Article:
Overcrowded on the market for online supers; can they make a profit?

“No, you can’t make money with delivering groceries,” says retail expert Paul Moers straight to the point. The only way that can be done is by robotizing the entire order picking process and thus reducing costs, he thinks.

But these investments involve significant amounts, tens of millions of euros, says Moers. “The only ones who can afford that are Albert Heijn and Jumbo.”

Scale size

These two can also buy cheaper thanks to their market share in the Netherlands of 35 percent and 21.5 percent respectively, according to Moers. After all, the more you purchase as a supermarket group, the lower prices you can usually negotiate.

Perhaps Plus, if it can take over a party, will have a market share of about 10 percent. It could save it then, Moers thinks.

Moers is much more gloomy about online supermarket Picnic. He points to the losses that Picnic is suffering. In 2019, this amounted to 44 million euros, an increase of 20 percent compared to the previous year. Figures for 2020 have not yet been published.

Increase prices

However, not everyone is as gloomy as Moers. All online supermarkets can make a profit, thinks supermarket expert Erik Hemmes. According to him, a condition is that they ask a higher fee from the customer.

After all, if you do your shopping yourself, it means a lot less work for a supermarket. “Once consumers are customers and are willing to pay for delivery, you can increase the fee.”

The prices in stone shops will eventually be lower than if you order online, Hemmes thinks.

‘Competition, however, pushes prices down’

But Moers does not expect higher prices at all for the time being. “When there are so many players, they compete completely.”

Online supers should wait until one or more players can no longer survive, Moers thinks. For the time being, however, investors are still putting money into online supermarkets.

Jitse Groen invests

For example, supermarket app Crisp can continue to grow in the near future thanks to a capital injection of 30 million euros.

Investors also include top Dutch names, such as the founders of JustEat Takeaway (Jitse Groen) and Adyen. In 2019, Picnic raised another 250 million euros from existing investors and from house bank ABN Amro.

Crisp: niche

A solution for new web supermarkets could also be that they look for a niche, Hemmes thinks. According to him, Crisp is in an interesting niche, because they supply local products. Those products are a bit more expensive, which means that the margin is higher.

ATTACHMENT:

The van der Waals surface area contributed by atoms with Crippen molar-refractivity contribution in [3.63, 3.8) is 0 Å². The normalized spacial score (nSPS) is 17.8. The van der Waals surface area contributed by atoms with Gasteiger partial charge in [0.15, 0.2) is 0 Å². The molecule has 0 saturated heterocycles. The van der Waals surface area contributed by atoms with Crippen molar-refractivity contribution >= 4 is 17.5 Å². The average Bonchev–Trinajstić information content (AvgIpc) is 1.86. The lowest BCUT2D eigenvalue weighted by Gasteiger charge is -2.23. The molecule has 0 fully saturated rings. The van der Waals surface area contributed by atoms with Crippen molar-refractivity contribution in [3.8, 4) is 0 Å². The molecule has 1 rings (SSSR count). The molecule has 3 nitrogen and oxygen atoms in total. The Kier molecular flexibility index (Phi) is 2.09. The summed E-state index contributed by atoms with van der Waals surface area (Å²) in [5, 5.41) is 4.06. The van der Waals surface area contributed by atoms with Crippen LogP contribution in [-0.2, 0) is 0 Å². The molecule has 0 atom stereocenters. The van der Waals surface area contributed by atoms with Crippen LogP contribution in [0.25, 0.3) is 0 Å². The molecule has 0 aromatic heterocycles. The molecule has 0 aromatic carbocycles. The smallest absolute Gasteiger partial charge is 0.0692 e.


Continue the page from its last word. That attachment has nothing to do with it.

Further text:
Gorillas, which claims to deliver within ten minutes to a number of large cities in the Netherlands (and beyond), is also located in such a small, but interesting part of the market. That’s what Eelco Hos, an independent retail consultant, thinks.

Moers sees dangers for a player like Crisp, however. Albert Heijn, for example, also started with regional products. And how important is it that you have your groceries within ten minutes, he wonders. “Most people plan.”

Why online?

If delivery is now loss-making, why do you start? “Online is potentially a large market, many companies want to have a position in it. But not everything works, there is also a lot of opportunism. It’s like salmon swimming against the tide, most of them don’t make it, but those those who do make it have a good chance of success “, says Laurens Sloot, professor of Entrepreneurship in the Retail Trade at the University of Groningen.

“What you see is that investors value growth and growth potential highly, higher than how profitable something is at the moment. Ultimately, companies have to go black below the line. The question is: how long will it take? Jitse Groen is also natural. no Sinterklaas. “

“If you cannot make a profit, you can also earn money in another way, by selling”, says Hemmes. Picnic’s CEO Michiel Muller previously sold Tango and he founded Route Mobiel, a competitor of the ANWB, which he later sold.

‘Better: web and physical store’

You would think that supermarkets that are only active online have future prospects, because they do not have physical stores. That’s a misconception, Hos explains. Supermarkets that are either only active online or have no website at all will have a difficult time, he thinks.

“Online customers are very loyal and they also come to your brick store. They are also less likely to switch to another supermarket.” He noticed that many supermarkets that lost market share last year, such as Vomar, Aldi and Lidl, do not have a web shop and delivery service.

However, not all consumers will want their groceries delivered at home, Hemmes thinks.


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